Governor Steve Bullock today announced Montana’s unemployment rate dropped 1.9 percentage points to 7.1% in June. Montana’s unemployment rate has steadily improved since April and is well below the national rate of 11.1% for June.
“With nearly 21,000 more Montanans
returning to work last month, it’s clear our early efforts put Montana on a
path toward economic recovery,”
Governor Bullock said. “As cases rise
again in Montana and threaten our health and the economic progress we’ve made
thus far, we must recommit to working together to fight this virus by wearing a
mask and taking other precautions to protect vulnerable Montanans, avoid
overwhelming our healthcare system, and support businesses as they try to keep
their doors open.”
Montana has the 8th lowest unemployment
rate in the country.
Total employment, which includes both
payroll workers and the self-employed, increased by 20,992 over the month,
setting a record for the most jobs gained in any single month since the data
series began in 1976. Total employment has added over 39,000 jobs in the last
two months, but employment levels remain roughly 21,000 jobs (4%) below the
pre-COVID-19 recession peak.
Payroll employment posted gains of 16,100
jobs over the month, with the leisure and hospitality sector leading gains by
adding 5,800 jobs over the month. Healthcare and retail trade also added over
2,000 jobs each. Montana has added roughly 35,000 payroll jobs since April.
Prices rebounded in June, with the
Consumer Price Index for All Urban Consumers (CPI-U) increasing by 0.6% after
three months of price declines. Gasoline prices were the primary cause of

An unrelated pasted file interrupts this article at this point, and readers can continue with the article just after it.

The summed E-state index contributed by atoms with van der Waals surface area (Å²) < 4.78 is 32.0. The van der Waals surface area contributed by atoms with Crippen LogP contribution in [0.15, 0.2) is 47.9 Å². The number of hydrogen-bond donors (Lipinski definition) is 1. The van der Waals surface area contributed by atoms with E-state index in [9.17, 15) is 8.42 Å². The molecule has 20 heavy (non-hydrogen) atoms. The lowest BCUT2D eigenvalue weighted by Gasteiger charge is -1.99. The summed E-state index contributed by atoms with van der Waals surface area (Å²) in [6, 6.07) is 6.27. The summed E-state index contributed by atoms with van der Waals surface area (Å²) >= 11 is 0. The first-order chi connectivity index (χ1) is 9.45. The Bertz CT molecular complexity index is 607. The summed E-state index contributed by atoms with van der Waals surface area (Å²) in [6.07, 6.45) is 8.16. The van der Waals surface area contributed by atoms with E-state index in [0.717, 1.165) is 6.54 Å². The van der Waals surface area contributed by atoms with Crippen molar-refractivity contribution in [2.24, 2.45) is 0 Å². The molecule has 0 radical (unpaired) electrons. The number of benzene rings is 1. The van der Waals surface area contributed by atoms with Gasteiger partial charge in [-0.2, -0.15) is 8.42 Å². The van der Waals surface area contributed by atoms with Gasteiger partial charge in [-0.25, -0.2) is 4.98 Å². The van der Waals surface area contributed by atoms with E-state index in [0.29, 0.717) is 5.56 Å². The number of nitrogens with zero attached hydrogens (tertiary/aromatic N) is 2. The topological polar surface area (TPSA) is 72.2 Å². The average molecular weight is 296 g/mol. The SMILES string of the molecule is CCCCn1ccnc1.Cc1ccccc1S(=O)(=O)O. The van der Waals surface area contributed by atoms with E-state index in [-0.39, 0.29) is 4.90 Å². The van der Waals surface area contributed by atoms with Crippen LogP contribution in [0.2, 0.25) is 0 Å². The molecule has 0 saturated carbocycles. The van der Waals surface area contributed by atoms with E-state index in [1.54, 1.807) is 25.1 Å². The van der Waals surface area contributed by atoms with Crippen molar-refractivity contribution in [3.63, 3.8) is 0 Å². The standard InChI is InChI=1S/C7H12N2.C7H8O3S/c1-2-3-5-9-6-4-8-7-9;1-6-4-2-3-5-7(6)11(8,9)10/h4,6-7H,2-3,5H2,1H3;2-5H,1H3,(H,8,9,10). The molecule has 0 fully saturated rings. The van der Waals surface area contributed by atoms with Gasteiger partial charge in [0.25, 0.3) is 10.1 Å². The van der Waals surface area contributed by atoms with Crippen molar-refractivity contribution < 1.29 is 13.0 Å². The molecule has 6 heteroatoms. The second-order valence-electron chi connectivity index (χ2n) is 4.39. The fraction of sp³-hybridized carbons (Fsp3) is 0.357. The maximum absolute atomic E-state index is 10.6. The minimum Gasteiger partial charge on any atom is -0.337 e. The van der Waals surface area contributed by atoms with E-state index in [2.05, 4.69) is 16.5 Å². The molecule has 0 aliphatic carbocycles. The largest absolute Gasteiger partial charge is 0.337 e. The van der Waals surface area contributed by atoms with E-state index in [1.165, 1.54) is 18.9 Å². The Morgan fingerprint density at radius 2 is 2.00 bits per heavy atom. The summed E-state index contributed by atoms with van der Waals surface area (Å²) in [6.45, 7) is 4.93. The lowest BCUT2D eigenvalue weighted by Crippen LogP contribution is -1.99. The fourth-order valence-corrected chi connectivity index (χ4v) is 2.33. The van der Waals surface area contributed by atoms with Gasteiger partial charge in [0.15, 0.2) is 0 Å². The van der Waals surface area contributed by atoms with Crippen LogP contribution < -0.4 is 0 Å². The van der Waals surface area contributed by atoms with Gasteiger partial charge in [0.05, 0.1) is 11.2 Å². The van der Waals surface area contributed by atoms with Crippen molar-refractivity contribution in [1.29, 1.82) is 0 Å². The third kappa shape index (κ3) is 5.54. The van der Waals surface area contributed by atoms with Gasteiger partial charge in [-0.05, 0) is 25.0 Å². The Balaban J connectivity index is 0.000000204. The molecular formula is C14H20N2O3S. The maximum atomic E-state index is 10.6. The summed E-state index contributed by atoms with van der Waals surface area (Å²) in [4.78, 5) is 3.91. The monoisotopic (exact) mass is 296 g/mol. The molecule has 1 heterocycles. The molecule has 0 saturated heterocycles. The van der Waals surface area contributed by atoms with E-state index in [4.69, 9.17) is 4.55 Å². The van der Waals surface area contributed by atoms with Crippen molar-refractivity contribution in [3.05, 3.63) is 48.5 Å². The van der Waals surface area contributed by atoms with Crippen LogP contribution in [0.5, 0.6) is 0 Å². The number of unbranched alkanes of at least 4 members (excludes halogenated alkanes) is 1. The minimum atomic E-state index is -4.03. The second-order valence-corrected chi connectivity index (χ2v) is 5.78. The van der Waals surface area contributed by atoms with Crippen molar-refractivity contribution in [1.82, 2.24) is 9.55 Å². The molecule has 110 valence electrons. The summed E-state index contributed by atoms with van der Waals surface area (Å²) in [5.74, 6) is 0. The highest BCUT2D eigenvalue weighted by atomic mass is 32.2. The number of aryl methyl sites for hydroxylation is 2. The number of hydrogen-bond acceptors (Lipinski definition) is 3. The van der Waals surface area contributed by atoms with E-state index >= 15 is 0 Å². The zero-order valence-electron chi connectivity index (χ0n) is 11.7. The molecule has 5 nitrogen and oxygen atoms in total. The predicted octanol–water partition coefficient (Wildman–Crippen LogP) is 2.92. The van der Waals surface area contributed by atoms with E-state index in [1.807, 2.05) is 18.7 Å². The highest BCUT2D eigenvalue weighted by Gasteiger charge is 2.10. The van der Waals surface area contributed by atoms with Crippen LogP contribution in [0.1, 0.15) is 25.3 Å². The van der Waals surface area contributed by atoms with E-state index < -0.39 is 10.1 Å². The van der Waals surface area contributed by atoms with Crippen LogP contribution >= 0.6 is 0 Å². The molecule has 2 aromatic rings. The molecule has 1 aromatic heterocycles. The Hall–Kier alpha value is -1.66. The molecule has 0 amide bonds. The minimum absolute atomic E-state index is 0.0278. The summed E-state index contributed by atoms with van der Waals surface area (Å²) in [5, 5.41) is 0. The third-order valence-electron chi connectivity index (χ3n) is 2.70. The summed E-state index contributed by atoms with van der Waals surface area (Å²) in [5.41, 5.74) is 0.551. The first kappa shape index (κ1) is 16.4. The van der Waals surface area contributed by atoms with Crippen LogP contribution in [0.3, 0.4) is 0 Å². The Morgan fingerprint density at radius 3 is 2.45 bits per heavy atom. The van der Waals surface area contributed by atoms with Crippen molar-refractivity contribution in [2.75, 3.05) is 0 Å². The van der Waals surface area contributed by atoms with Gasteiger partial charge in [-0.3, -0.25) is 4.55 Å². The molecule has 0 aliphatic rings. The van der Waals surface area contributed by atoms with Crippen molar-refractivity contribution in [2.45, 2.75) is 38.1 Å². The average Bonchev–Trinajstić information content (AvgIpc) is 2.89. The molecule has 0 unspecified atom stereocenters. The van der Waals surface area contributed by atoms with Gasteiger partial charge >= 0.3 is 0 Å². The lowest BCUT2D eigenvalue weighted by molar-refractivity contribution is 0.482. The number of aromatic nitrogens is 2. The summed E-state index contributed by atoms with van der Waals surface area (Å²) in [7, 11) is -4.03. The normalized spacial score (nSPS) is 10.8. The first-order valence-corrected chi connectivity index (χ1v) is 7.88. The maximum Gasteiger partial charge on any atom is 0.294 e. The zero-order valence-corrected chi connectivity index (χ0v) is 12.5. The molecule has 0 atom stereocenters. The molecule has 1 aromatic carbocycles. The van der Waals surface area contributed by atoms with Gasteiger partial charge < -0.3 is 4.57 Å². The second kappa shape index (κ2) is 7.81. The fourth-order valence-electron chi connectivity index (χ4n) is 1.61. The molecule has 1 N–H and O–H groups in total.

inflation, increasing by 12.3% over the month. The index for all items less
food and energy, also called core inflation, rose by 0.2%, remaining far below
inflation targets. Low inflation suggests continued monetary and fiscal policy
would not have adverse effects on prices.
** Unemployment figures are
seasonally-adjusted. Seasonally-adjusted numbers remove the effects of
events that follow a more or less regular month-to-month pattern each year.
These adjustments make non-seasonal patterns easier to identify. The margin of
error for the unemployment rate is plus or minus 1.0 percentage points at the
90 percent confidence level. All questions relating to the calculation of
unemployment rates should be directed to the Montana Department of Labor &
Industry’s Research and Analysis Bureau at 406-444-4100.
The next Labor Situation Report for the month of July will be
released on Friday, August 21.
**** INFORMATION AVAILABLE ON THE INTERNET
Visit our website at www.lmi.mt.gov for additional information and analysis, including
industry employment levels, background on the unemployment rate, and wage rates
Visit www.lmi.mt.gov/home/job-tracking for Montana unemployment claims and economic data for the
****** COUNTY UNEMPLOYMENT RATES ******
The unemployment rate and ranking for each of Montana’s 56
counties are provided below. County unemployment rates and employment levels
are not seasonally adjusted and should be compared to the unadjusted statewide
unemployment rate of
****** RESERVATION UNEMPLOYMENT RATES
The unemployment rate and ranking for each of Montana’s seven
reservations is provided below. Reservation unemployment rates and
employment levels are not seasonally adjusted and should be compared to the
unadjusted statewide unemployment rate of
7.0%. Reservation areas
overlap with county areas, meaning that unemployed individuals living on a
reservation will be included in both the reservation and county totals.